Tuesday, November 9, 2010


By Walter Dean Myers
Scholastic, Inc., 1996. 266 pgs. Young Adult

Greg Harris, aka Slam, is an African American teen attending a private school, getting a better education than the local public school can provide. However, his grades are slumping, and the thing he cares about most—basketball—isn’t working out for him as well as he hoped. Basketball is his way out of the poverty cycle, and he knows he’s a good player, but his coach doesn’t seem to respect his game, and Slam has a hard time getting along with some of his teammates, especially the white kid who’s the second best player on the team and seems to be the coach’s favorite.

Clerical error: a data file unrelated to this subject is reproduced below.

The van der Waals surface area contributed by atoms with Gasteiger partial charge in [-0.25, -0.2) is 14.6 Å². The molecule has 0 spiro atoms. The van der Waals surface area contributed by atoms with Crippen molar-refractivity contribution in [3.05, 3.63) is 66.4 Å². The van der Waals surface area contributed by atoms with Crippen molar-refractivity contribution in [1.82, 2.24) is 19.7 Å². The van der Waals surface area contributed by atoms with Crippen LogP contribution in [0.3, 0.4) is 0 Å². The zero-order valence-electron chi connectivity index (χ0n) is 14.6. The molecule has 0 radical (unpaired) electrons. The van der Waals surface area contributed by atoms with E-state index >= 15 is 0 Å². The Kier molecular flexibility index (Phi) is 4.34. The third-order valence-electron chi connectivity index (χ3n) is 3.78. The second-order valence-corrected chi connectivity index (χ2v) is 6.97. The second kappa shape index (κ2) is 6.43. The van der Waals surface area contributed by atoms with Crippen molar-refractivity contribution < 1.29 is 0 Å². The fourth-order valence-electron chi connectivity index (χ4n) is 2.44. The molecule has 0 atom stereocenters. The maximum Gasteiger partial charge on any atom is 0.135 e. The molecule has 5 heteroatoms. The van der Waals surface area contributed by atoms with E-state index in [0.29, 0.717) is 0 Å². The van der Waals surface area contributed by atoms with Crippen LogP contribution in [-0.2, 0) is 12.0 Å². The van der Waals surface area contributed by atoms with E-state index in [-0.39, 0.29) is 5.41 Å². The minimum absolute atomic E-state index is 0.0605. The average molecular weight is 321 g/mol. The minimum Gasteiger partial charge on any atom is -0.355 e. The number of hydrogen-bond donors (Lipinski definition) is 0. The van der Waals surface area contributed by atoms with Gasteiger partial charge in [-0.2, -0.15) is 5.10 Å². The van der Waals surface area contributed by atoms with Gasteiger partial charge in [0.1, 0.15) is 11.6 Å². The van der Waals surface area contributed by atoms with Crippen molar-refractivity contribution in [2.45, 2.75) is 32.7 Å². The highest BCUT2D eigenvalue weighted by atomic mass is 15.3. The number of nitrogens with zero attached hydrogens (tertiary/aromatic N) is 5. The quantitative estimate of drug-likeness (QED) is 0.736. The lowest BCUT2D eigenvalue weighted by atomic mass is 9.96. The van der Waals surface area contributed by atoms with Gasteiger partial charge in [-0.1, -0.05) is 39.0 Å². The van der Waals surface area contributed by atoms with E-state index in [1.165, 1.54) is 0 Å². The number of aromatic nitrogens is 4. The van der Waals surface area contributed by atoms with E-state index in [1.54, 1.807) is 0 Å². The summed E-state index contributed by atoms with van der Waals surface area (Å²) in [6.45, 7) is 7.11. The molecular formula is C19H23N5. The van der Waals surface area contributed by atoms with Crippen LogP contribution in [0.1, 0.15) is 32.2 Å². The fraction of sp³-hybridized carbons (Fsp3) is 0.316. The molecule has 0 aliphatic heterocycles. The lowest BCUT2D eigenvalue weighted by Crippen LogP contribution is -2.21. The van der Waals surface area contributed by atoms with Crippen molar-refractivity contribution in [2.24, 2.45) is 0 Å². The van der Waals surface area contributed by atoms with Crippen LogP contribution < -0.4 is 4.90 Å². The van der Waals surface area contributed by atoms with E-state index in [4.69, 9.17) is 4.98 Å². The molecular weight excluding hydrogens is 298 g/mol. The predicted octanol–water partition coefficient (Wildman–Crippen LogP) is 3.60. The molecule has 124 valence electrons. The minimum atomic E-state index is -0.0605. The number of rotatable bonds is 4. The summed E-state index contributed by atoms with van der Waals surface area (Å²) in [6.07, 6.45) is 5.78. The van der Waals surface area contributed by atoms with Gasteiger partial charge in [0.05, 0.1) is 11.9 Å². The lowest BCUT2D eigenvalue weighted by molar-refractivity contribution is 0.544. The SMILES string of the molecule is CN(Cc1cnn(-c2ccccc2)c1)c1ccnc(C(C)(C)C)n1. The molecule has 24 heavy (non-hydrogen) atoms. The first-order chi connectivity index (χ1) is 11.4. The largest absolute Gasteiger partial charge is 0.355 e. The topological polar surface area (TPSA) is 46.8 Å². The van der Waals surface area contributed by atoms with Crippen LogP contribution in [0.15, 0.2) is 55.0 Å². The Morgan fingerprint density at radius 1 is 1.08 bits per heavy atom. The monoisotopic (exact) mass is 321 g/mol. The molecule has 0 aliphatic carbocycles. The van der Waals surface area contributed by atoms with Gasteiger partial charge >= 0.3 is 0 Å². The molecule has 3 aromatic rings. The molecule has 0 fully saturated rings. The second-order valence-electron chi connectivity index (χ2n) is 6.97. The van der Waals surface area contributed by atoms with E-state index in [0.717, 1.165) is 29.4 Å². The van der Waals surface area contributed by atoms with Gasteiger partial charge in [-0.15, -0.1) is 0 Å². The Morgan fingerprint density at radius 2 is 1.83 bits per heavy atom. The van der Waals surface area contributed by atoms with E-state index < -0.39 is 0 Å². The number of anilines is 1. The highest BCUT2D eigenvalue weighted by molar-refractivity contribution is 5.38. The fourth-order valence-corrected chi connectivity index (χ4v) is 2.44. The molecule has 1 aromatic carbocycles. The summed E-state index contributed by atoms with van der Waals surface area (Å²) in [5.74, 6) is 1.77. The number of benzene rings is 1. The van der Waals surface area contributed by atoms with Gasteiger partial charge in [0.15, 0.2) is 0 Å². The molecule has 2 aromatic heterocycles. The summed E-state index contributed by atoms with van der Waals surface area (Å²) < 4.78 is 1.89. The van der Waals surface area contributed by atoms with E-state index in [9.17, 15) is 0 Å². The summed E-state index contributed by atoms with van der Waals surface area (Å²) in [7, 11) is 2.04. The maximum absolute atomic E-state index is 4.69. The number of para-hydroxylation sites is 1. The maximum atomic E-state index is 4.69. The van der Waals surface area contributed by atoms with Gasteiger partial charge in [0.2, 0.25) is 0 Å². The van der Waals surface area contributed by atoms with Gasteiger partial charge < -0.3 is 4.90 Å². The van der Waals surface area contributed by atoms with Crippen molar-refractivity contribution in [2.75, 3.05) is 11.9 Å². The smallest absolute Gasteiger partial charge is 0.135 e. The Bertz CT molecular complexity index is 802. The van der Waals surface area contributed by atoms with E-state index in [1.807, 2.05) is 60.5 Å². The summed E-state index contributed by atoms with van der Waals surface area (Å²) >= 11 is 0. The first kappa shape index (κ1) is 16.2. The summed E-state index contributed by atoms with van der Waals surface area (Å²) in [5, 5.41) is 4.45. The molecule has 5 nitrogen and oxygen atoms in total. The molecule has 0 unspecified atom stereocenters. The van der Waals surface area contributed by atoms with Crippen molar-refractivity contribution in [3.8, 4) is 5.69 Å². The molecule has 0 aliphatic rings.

Myers does a great job portraying a realistic character facing the problems in his life. While the black-boy-who-likes-basketball is a commonly used stereotype, Myers takes readers beyond that by making Slam a believable character by drawing on his own experiences—his life in Harlem, struggles with school, a passion for basketball, and a love for his community—to bring Slam to life. Myers shows some of the darker sides of Slam’s life, with his father not being able to find consistent work and his best friend getting involved with dealing drugs, but he also shows how Slam’s strength to work for his dreams.


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